(MoneyWatch) Once upon a time, I might have enjoyed watching Pope Benedict XVI trying to bring American Catholic nuns to heel.
But that was when I was in elementary school, and my pals and I would spend at least part of our day scheming to sneak something past the sisters. We seldom did. The good nuns always seemed a step or two ahead of their 10-year-old charges.
Nearly a half-century later, the church leadership's animus against nuns seems like a heavy-handed, reactionary response to the sexual scandals that have taken place, notably the priestly abuse of children and other minors. To this end, the Vatican last month issued a report rebuking what is regarded as the most influential group of Catholic nuns in the U.S. Specifically, the Leadership Conference of Women Religious was accused of spreading information that had "promoted radical feminist themes incompatible with the Catholic faith," including views on contraception, gay rights and women's ordination.
Rather than confront evil within the clergy, in other words, Benedict appears to be trying to reinforce his authority by lashing out at one group within the church he thinks he can intimidate.
As The New York Times noted, the Vatican document also accused the nun's group off "focusing its work too much on poverty and economic injustice, while keeping 'silent' on abortion and same-sex marriage."
"The church hierarchy never recoiled in horror from pedophilia, yet it recoils in horror from outspoken nuns," Times columnist Maureen Dowd subsequently wrote in a recent column. Added fellow NYT scribe Nicholas Kristof, "Even as bishops have disgraced the church by covering up the rape of children, the nuns have redeemed it with their humble work on behalf of the neediest."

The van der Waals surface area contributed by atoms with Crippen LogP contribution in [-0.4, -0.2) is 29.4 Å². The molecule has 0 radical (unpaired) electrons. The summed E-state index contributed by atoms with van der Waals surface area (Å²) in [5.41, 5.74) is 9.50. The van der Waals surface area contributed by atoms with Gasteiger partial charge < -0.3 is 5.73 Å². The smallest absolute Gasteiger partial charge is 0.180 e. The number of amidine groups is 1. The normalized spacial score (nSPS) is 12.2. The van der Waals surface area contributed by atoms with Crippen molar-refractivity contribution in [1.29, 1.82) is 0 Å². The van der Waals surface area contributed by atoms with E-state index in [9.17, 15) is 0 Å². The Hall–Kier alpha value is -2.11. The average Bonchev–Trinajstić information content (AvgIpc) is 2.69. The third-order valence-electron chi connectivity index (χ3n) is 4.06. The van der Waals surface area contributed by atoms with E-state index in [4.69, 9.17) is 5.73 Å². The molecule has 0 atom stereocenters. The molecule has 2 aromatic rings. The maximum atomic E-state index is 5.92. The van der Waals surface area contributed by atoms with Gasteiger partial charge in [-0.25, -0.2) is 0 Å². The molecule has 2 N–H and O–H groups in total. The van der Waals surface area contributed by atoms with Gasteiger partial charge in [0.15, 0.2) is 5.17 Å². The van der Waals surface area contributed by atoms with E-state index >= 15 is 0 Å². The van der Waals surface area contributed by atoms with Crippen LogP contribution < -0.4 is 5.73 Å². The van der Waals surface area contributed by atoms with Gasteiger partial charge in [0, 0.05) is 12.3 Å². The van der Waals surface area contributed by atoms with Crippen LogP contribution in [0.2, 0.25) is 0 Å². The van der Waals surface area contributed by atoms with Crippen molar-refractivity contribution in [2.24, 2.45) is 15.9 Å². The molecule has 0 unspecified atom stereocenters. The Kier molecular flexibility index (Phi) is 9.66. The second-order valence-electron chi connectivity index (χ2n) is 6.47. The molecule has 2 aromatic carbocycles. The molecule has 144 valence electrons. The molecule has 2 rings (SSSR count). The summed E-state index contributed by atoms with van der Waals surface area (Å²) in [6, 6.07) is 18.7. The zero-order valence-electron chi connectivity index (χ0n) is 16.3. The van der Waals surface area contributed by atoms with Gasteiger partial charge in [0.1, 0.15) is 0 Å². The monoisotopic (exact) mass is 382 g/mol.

Ironically, two areas where the American Catholic Church generally receives high marks is the work it does providing primary school education and health care. And in both of these areas, women, notably nuns, play a significant role. Although there are fewer nuns running these organizations today as there used to be, their cause remains as righteous as ever.
One Catholic organization for which I serve as a consultant prides itself on the group's social mission while another I work with is diligent in holding its employees accountable in their ethical conduct toward patients as well as their coworkers.
The pope's and bishops' actions against U.S. nuns reminds me of a CEO who, fearing for his power, seeks to show toughness by trying to discipline those who he perceives as weak. Yet nuns are anything but weak. As Mary Johnson, a former nun who for 20 years served in Mother Theresa's order, told The Daily Beast in commenting on the flap, "I get the sense that the sisters are women with vision. They aren't going to be bullied. They've stayed with the church out of real conviction, lifelong commitment... They know who they are."
All is not lost. Kristof reports that four petition drives are underway in protest of the church's castigation of nuns. Sister Joan Chittister finds this reassuring. "You see a generation of laypeople who know where the sisters are -- in the streets, in the soup kitchens, anywhere there's pain," she tells the columnist. "They're with the sick and the dying, and people know it."
I think that is something the good sisters who educated me would be glad to hear. In spite of my occasional attempts to outwit them, it was they who got the upper hand by teaching me to read, write and reason.